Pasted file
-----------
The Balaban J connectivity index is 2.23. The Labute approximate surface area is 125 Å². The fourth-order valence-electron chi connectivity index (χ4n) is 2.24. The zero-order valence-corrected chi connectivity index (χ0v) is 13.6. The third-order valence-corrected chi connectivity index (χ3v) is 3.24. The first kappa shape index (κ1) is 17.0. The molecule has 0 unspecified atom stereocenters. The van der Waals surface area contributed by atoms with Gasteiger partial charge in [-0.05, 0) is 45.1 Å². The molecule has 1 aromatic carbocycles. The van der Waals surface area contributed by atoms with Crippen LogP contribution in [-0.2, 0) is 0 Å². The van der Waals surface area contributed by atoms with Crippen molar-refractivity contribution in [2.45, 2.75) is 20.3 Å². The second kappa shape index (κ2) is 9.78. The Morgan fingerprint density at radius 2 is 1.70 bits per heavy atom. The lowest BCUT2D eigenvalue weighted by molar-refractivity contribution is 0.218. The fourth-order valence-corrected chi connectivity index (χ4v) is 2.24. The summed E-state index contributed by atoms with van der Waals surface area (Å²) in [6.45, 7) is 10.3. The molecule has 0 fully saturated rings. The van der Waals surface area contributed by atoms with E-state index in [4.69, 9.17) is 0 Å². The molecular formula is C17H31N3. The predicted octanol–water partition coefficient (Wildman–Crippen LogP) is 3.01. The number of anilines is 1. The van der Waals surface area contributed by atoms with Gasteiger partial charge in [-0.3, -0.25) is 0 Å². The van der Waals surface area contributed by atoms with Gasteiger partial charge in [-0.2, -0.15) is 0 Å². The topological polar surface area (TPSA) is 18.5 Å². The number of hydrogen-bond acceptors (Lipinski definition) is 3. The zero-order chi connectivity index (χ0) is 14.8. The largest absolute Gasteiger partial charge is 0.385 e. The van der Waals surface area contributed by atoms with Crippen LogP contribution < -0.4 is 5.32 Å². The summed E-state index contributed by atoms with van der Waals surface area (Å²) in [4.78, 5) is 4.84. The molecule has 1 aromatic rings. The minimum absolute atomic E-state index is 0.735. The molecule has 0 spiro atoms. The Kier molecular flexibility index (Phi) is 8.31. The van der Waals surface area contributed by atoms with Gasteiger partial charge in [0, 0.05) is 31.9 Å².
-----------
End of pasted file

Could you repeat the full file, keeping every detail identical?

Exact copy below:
The Balaban J connectivity index is 2.23. The Labute approximate surface area is 125 Å². The fourth-order valence-electron chi connectivity index (χ4n) is 2.24. The zero-order valence-corrected chi connectivity index (χ0v) is 13.6. The third-order valence-corrected chi connectivity index (χ3v) is 3.24. The first kappa shape index (κ1) is 17.0. The molecule has 0 unspecified atom stereocenters. The van der Waals surface area contributed by atoms with Gasteiger partial charge in [-0.05, 0) is 45.1 Å². The molecule has 1 aromatic carbocycles. The van der Waals surface area contributed by atoms with Crippen LogP contribution in [-0.2, 0) is 0 Å². The van der Waals surface area contributed by atoms with Crippen molar-refractivity contribution in [2.45, 2.75) is 20.3 Å². The second kappa shape index (κ2) is 9.78. The Morgan fingerprint density at radius 2 is 1.70 bits per heavy atom. The lowest BCUT2D eigenvalue weighted by molar-refractivity contribution is 0.218. The fourth-order valence-corrected chi connectivity index (χ4v) is 2.24. The summed E-state index contributed by atoms with van der Waals surface area (Å²) in [6.45, 7) is 10.3. The molecule has 0 fully saturated rings. The van der Waals surface area contributed by atoms with E-state index in [4.69, 9.17) is 0 Å². The molecular formula is C17H31N3. The predicted octanol–water partition coefficient (Wildman–Crippen LogP) is 3.01. The number of anilines is 1. The van der Waals surface area contributed by atoms with Gasteiger partial charge in [-0.3, -0.25) is 0 Å². The van der Waals surface area contributed by atoms with Gasteiger partial charge in [-0.2, -0.15) is 0 Å². The topological polar surface area (TPSA) is 18.5 Å². The number of hydrogen-bond acceptors (Lipinski definition) is 3. The zero-order chi connectivity index (χ0) is 14.8. The largest absolute Gasteiger partial charge is 0.385 e. The van der Waals surface area contributed by atoms with Crippen LogP contribution < -0.4 is 5.32 Å². The summed E-state index contributed by atoms with van der Waals surface area (Å²) in [4.78, 5) is 4.84. The molecule has 1 aromatic rings. The minimum absolute atomic E-state index is 0.735. The molecule has 0 spiro atoms. The Kier molecular flexibility index (Phi) is 8.31. The van der Waals surface area contributed by atoms with Gasteiger partial charge in [0, 0.05) is 31.9 Å².